NASA SBIR 2009 Solicitation


PROPOSAL NUMBER: 09-1 X6.01-9794
SUBTOPIC TITLE: Robotic Systems for Human Exploration
PROPOSAL TITLE: Parametric Optimization and Prediction Tool for Lunar Surface Systems Excavation Tasks

SMALL BUSINESS CONCERN (Firm Name, Mail Address, City/State/Zip, Phone)
Honeybee Robotics Ltd.
460 W 34th Street
New York, NY 10001 - 2320
(212) 966-0661

PRINCIPAL INVESTIGATOR/PROJECT MANAGER (Name, E-mail, Mail Address, City/State/Zip, Phone)
Kris Zacny
460 W 34th Street
New York, NY 10001 - 2320
(510) 207-4555

Estimated Technology Readiness Level (TRL) at beginning and end of contract:
Begin: 4
End: 4

TECHNICAL ABSTRACT (Limit 2000 characters, approximately 200 words)
Honeybee Robotics proposes to develop a software tool for facilitating lunar excavation system trades in support of selecting an optimal architecture. This will provide engineers with the ability to quickly examine "What if?" scenarios within a trade space by specifying an excavation architecture and receiving data and graphs evaluating that architecture's performance in terms relevant metrics, such as total energy used or total duration.
Excavation tasks supporting outpost development and lunar ISRU will require moving hundreds to thousands of tons of regolith per year. Moving this much regolith will require substantial machinery, but transportation costs on the order of $50K to $100K per kilogram to the surface of the Moon make it an economic necessity to make optimal use of lunar excavation equipment. An architecture that saves a few thousand kilograms in equipment will save hundreds of millions in program dollars – a substantial return on investment.
This software aims to be (a) user friendly, (b) relevant to LSS's priorities, and (c) accurate for lunar excavation. Phase 1 will address user-friendliness, relevance, and the theoretical side of accuracy. Phase 2 will expand the tool's relevance to a larger trade space, and attack selected gaps on the empirical side of accuracy. This tool will be based on the very best models and data available, and will benefit from the knowledge and experience of both Dr. Kris Zacny, the Principal Investigator, and Dr. David Carrier, a subcontractor in this effort. Phase 1 will result produce the basic framework for the software, which will be capable of performing analyses for a selected set of excavation scenarios. Phase 2 will then add depth to that framework to address a wide range of excavation tasks and tools, and will involve experimentation to validate and fine tune the software.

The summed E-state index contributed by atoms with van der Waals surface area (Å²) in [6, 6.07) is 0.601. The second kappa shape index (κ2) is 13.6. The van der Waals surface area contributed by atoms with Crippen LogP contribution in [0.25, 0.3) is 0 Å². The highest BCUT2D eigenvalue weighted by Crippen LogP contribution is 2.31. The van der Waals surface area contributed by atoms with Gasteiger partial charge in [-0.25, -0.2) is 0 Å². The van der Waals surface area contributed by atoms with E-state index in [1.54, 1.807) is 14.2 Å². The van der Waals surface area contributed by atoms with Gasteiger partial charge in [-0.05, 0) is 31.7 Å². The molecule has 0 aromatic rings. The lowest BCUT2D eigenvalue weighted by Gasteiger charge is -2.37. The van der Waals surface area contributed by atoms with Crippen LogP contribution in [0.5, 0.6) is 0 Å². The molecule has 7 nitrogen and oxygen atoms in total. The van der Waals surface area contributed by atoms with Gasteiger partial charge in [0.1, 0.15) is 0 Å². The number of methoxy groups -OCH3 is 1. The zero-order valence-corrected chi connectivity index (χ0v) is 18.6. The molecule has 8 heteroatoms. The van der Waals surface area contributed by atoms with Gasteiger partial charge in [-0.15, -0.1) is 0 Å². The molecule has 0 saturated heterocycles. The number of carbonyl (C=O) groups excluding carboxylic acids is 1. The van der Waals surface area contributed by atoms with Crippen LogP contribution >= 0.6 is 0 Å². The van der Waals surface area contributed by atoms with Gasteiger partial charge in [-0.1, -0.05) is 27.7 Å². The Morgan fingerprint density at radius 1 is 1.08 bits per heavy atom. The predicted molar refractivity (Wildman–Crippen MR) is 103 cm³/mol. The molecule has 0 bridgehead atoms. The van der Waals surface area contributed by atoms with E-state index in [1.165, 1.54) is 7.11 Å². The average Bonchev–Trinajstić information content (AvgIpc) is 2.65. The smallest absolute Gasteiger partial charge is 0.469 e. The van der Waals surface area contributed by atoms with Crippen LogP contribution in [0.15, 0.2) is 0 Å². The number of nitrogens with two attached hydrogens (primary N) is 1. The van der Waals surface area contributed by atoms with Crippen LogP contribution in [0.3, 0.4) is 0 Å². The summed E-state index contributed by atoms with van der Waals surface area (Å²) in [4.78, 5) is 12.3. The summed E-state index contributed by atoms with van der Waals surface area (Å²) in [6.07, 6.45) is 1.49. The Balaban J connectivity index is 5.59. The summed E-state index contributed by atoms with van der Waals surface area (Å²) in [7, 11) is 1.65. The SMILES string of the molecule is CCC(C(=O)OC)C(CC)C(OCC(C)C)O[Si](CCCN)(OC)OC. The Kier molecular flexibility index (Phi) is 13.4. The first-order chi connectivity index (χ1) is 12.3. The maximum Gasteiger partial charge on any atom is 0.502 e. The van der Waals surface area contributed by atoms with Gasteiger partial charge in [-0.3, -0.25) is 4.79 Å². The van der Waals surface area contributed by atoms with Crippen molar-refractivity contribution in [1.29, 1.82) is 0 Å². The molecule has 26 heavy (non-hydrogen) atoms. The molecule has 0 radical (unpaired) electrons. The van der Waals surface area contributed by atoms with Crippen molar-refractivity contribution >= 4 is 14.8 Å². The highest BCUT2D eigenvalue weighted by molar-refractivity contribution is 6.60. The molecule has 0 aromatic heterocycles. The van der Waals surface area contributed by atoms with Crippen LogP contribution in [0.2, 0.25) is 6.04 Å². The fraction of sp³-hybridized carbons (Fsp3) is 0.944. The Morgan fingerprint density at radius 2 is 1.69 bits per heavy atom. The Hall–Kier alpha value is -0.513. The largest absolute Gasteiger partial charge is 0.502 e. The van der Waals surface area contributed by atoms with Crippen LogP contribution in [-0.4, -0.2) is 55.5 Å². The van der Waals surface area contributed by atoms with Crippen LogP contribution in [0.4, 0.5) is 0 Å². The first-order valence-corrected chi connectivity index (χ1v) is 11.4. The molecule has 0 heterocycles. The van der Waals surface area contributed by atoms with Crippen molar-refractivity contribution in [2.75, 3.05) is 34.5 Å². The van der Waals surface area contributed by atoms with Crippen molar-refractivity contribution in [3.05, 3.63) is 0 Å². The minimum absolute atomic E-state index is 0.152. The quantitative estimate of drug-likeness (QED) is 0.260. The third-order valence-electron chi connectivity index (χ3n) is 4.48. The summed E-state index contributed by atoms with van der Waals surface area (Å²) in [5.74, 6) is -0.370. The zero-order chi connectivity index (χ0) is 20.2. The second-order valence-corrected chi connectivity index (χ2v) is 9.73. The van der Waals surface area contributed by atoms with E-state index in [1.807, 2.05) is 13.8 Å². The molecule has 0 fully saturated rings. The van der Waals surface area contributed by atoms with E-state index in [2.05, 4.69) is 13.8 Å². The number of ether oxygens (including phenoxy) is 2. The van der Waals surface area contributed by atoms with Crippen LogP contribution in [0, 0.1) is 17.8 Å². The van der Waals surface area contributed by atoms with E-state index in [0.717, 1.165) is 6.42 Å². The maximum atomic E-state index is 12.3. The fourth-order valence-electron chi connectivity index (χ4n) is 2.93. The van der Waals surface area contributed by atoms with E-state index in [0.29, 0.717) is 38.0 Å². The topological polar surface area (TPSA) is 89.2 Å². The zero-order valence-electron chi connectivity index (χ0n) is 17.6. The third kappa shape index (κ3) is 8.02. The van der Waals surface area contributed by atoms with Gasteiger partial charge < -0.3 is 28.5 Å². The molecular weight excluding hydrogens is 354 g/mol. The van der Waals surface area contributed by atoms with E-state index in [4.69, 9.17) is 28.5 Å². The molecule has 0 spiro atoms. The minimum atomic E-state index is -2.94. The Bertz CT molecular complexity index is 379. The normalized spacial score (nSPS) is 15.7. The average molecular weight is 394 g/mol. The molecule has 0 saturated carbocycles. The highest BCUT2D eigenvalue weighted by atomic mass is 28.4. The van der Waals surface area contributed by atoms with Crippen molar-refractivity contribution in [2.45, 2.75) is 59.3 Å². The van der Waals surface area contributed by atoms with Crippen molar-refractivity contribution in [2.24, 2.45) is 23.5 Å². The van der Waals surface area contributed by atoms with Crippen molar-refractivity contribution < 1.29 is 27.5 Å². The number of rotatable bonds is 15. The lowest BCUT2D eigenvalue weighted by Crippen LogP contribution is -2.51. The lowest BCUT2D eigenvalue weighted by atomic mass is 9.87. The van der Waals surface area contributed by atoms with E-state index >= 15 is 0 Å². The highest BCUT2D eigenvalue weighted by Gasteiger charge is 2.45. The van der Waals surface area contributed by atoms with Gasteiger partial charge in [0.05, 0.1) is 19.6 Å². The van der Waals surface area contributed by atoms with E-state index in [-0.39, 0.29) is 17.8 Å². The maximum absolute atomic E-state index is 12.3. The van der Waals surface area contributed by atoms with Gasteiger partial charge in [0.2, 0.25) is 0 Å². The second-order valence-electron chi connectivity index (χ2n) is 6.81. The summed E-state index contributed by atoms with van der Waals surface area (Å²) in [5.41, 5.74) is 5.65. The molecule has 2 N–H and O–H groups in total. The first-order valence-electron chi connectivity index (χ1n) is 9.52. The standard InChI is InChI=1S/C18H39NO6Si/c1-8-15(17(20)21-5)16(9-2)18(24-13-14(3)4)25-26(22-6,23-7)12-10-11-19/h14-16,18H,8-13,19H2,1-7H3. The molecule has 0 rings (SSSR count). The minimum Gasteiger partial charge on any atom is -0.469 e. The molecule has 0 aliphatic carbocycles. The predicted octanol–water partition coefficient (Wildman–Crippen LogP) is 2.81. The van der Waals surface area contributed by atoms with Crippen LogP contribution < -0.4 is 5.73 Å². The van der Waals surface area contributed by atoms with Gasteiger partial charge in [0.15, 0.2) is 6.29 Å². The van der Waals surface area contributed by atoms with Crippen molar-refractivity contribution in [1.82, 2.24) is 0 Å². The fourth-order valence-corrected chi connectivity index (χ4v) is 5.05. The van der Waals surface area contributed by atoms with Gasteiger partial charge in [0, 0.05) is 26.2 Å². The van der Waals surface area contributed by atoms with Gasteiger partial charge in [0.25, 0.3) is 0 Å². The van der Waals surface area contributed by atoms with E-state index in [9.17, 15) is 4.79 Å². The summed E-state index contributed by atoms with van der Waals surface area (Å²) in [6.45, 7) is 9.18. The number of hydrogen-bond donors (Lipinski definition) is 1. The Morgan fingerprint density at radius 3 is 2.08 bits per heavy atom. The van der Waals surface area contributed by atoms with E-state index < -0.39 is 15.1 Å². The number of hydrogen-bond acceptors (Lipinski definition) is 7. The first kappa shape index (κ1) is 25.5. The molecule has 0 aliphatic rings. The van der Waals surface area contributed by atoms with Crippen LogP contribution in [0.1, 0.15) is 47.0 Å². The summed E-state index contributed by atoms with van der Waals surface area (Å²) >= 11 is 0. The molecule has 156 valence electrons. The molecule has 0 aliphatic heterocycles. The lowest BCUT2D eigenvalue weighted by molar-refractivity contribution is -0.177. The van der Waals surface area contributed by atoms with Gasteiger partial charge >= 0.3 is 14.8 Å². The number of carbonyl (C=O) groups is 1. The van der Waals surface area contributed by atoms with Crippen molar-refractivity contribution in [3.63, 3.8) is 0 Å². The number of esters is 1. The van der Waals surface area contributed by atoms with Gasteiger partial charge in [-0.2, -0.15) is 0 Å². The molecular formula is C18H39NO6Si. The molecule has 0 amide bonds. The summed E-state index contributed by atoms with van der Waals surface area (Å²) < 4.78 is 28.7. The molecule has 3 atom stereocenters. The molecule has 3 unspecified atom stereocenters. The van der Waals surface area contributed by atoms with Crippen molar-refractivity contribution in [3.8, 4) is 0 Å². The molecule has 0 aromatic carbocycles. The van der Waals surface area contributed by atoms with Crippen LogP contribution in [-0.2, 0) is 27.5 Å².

POTENTIAL NASA COMMERCIAL APPLICATIONS (Limit 1500 characters, approximately 150 words)
The software developed under this SBIR effort is specifically intended to facilitate system and architecture trades related to excavation activities on the lunar surface. The next steps in lunar excavation will require moving large quantities literally tons of lunar regolith. At transportation costs of $50K-$100K per kilogram to the surface of the Moon, it is economically imperative that lunar excavation and ISRU tasks be accomplished as efficiently as possible.
Doing so requires not just minimizing the mass of individual systems, such as an ISRU reactor or a rover, but maximizing the efficiency of the overall architecture. This is no mean feat, and will require many trade studies as different architectures are devised to make use of the landed resources available. This software will speed the process, enabling quicker turnaround on trade studies and providing the best information available for decision making.

POTENTIAL NON-NASA COMMERCIAL APPLICATIONS (Limit 1500 characters, approximately 150 words)
Honeybee has witnessed the interest of major international mining concerns in introducing robotics to industrial surface mines. The issues of maintaining trained and trusted personnel in increasingly remote and sometimes conflict-prone locations makes autonomous, semi-autonomous, and teleoperated mining equipment very attractive. In some cases, applying robotics to the mine is as simple as automating a formerly manual procedure. In other cases, the issues are more complex and require careful consideration of multiple alternative architectures. It is actually rather similar to the challenge of selecting appropriate excavation architecture for the Moon, with the added wrinkle of interfacing with legacy logistics and processing architecture.
With appropriate modifications, this software could provide a means to facilitate trade studies for commercial mining concerns increasing the use of robotics in the mine. This software will be especially well-suited to high-investment, high-payoff automation projects that introduce a completely new architecture as opposed to simply automating the existing equipment.

NASA's technology taxonomy has been developed by the SBIR-STTR program to disseminate awareness of proposed and awarded R/R&D in the agency. It is a listing of over 100 technologies, sorted into broad categories, of interest to NASA.

In-situ Resource Utilization
Integrated Robotic Concepts and Systems
Software Tools for Distributed Analysis and Simulation

Form Generated on 09-18-09 10:14